image: Banana Republic
image: Banana Republic

If you look at Banana Republic’s advertising campaigns, the company appears to portray a certain image, one that an employee in Westchester County says she does not fit into. 19-year-old Destiny Tompkins, who has worked at the White Plains, New York Banana Republic location for about a month, alleges that she was recently reprimanded for “violating the store’s dress code” in connection with her braided hair. 

Tompkins has spoken out against the Gap, Inc.-owned brand this week, claiming that she was called into a meeting with her manager on Wednesday, and informed that her hair was “a little too urban and unkempt for [the brand’s] look and image.” Her manager, a 30-something white male, proceeded to ask her if she would unbraid her hair and “said that if [she] didn’t take them out then he couldn’t schedule [her] for shifts.”

The Harlem native – who has since taken to her Facebook page to detail the account – continued on to note: “When I tried to explain to him that it was a protective style for my hair [because] it tends to become really brittle in the cold, he recommended that I use shea butter for it instead. I have never been so humiliated and degraded in my life by a white person … Box braids are not a matter of unprofessionalism, they are protective styles black women have used for their hair and to be discriminated against because of it is truly disgusting and unacceptable.” 

image: Facebook
image: Facebook

Tompkins – who works at Banana Republic part-time while attending college at SUNY Purchase, where she is a sophomore – says she would like this manager to apologize, to be disciplined by the company, and most importantly, to truly understand why she was offended by his comments about the braids she had just put in about a week ago.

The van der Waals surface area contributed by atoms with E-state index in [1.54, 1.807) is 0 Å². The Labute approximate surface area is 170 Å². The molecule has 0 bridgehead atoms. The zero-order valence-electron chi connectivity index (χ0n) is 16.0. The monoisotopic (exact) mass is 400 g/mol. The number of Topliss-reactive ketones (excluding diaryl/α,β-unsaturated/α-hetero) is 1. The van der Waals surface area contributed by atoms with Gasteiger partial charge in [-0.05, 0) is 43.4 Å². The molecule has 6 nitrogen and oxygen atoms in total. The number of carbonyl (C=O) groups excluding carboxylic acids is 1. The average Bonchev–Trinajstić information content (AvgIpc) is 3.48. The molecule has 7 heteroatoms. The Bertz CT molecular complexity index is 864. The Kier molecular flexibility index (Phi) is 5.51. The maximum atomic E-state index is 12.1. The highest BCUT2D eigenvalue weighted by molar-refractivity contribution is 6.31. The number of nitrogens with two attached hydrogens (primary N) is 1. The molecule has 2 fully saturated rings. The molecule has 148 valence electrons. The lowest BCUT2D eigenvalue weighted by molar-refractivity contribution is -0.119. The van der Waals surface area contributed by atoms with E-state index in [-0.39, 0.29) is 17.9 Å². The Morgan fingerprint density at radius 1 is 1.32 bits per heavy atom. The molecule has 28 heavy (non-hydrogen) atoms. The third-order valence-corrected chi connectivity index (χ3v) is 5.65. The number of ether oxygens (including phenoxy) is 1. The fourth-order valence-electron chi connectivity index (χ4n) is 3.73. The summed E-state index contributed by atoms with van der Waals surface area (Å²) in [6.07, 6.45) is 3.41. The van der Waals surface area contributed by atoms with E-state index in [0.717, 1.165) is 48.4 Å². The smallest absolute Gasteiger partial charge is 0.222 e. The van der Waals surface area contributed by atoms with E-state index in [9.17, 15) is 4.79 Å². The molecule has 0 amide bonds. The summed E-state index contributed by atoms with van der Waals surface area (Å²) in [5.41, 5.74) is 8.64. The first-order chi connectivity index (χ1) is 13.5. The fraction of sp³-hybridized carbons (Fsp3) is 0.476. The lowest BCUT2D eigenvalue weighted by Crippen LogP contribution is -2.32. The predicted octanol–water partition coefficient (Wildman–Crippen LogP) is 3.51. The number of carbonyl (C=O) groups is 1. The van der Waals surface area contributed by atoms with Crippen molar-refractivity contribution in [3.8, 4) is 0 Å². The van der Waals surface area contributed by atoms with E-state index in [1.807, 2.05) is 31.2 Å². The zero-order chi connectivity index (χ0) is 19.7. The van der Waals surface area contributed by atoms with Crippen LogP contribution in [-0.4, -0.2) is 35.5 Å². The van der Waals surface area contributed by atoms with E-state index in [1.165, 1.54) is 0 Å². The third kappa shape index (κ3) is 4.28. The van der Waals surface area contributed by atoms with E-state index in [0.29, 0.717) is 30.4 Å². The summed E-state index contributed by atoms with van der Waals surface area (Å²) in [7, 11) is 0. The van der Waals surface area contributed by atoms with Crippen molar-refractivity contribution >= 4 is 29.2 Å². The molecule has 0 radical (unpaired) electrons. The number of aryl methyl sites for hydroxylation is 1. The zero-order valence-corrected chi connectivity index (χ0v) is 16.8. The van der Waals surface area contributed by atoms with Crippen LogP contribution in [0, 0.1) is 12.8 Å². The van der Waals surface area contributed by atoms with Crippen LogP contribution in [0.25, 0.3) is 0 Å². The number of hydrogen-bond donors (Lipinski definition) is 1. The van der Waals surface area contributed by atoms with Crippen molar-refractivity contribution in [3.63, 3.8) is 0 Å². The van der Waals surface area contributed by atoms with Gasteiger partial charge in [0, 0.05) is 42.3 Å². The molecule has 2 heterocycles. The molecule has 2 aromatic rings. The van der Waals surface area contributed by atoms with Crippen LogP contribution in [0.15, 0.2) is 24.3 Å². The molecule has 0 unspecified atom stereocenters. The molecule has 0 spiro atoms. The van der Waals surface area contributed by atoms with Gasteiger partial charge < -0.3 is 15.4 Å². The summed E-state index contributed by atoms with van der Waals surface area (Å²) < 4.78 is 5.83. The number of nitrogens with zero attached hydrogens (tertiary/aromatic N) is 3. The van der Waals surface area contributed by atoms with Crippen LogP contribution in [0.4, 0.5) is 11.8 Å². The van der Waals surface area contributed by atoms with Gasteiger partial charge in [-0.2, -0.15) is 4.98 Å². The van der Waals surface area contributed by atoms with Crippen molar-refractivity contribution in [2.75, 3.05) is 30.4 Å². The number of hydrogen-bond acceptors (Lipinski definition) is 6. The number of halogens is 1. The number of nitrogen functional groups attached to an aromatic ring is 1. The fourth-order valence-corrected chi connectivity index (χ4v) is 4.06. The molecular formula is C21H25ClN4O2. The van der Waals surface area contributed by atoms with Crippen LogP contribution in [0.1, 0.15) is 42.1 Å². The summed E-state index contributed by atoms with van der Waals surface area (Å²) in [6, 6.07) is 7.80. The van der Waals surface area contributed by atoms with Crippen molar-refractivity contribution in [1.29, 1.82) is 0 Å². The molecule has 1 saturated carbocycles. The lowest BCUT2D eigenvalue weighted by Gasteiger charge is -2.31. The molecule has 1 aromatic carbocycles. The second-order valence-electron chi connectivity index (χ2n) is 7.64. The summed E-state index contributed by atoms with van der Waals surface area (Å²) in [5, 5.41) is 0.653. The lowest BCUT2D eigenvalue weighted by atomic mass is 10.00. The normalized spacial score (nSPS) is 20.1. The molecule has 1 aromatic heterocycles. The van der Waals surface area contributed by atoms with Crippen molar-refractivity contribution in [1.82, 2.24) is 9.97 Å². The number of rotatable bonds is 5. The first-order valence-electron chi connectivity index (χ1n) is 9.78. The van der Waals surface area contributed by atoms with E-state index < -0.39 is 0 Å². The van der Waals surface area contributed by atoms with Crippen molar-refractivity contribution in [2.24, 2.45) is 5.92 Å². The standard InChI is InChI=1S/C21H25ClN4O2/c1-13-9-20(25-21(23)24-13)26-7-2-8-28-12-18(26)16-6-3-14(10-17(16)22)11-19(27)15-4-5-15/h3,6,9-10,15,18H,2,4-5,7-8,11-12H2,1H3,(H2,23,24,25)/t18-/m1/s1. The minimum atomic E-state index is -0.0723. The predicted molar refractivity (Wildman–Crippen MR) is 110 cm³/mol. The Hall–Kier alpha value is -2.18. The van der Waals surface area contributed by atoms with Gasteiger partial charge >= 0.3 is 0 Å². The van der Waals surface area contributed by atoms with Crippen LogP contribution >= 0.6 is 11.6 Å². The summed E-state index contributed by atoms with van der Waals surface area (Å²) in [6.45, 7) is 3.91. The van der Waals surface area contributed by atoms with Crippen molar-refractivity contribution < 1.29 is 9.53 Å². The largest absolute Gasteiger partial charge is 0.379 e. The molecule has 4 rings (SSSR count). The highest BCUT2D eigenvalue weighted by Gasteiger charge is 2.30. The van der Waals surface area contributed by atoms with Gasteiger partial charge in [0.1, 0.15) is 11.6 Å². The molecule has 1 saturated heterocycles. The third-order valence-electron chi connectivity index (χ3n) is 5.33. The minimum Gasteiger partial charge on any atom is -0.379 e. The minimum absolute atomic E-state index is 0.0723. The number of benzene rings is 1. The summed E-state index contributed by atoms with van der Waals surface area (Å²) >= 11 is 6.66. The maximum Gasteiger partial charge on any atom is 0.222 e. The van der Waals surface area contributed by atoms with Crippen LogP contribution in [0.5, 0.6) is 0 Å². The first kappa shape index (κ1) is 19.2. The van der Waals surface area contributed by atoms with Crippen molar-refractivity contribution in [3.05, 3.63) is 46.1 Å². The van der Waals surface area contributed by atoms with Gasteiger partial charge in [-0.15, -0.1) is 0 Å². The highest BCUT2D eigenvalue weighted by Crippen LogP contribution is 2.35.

“You are telling me I’m too black to work here and you have a problem with the way I present myself as a black woman,” Tompkins wrote. She further stated that she “felt so uncomfortable and overwhelmed that [she] didn’t even finish my work shift and ended up leaving,” and that she and her family are considering legal action, citing “clear cut discrimination.”

Tompkins says: “I felt so overwhelmed and confused and just, I just felt so powerless within that moment.”

Banana Republic released a statement Friday saying it is investigating the incident: “We are committed to upholding an inclusive environment where our customers and our employees feel respected.”

The Legality of “Look” Policies

This is not the first time a mainstream retailer has come under fire for employing a questionable dress code. Abercrombie & Fitch was on the receiving end of a highly-publicized lawsuit in 2009 in connection with its “Look Policy” – a list of guidelines that a company imposes upon its employees in regards to certain aspects of their physical appearance – after Samantha Elauf filed suit against the retailer, claiming that she was denied a sales job in 2008 at an Abercrombie Kids store in Tulsa, Oklahoma. Ms. Elauf, a young Muslim woman, claims she was passed over the for a job because her black headscarf was not in compliance with the fashion retailer’s “Look Policy.”

After the case made its rounds in the lower courts, the Supreme Court opted to weigh in on the matter, finding that Abercrombie violated workplace discrimination law when it failed to hire Elauf. While that case centered on a religious accommodation in accordance with Title VII of the of the Civil Rights Act of 1964, which prohibits employers from discriminating against employees on the basis of sex, race, color, national origin, and religion, it has some relevant takeaways for Tompkins’ (as of now) hypothetical case against Banana Republic, nonetheless. 

In the Abercrombie case, the Supreme Court concluded that companies can have dress codes and a company could “surely have” a no-headwear policy, for instance, but it could not make use of such policies in furtherance of a discriminatory motive. As set forth in an article in the University of Cincinnati College of Law Review, “As long as [a retailer] treats hair equally across gender, race, color, and national origin, it could likely require an applicant’s hair to be [styled a certain way] without violating the federal statute.”

As for whether the instance at hand is free of race-based bias on behalf of Banana Republic, it seems unlikely based on the manager’s choice of words, namely, “urban,” and could thereby give rise to viable claims of discrimination in accordance with Title VII of the of the Civil Rights Act of 1964. 

UPDATED: Banana Republic posted the following statement on its Twitter account on Monday: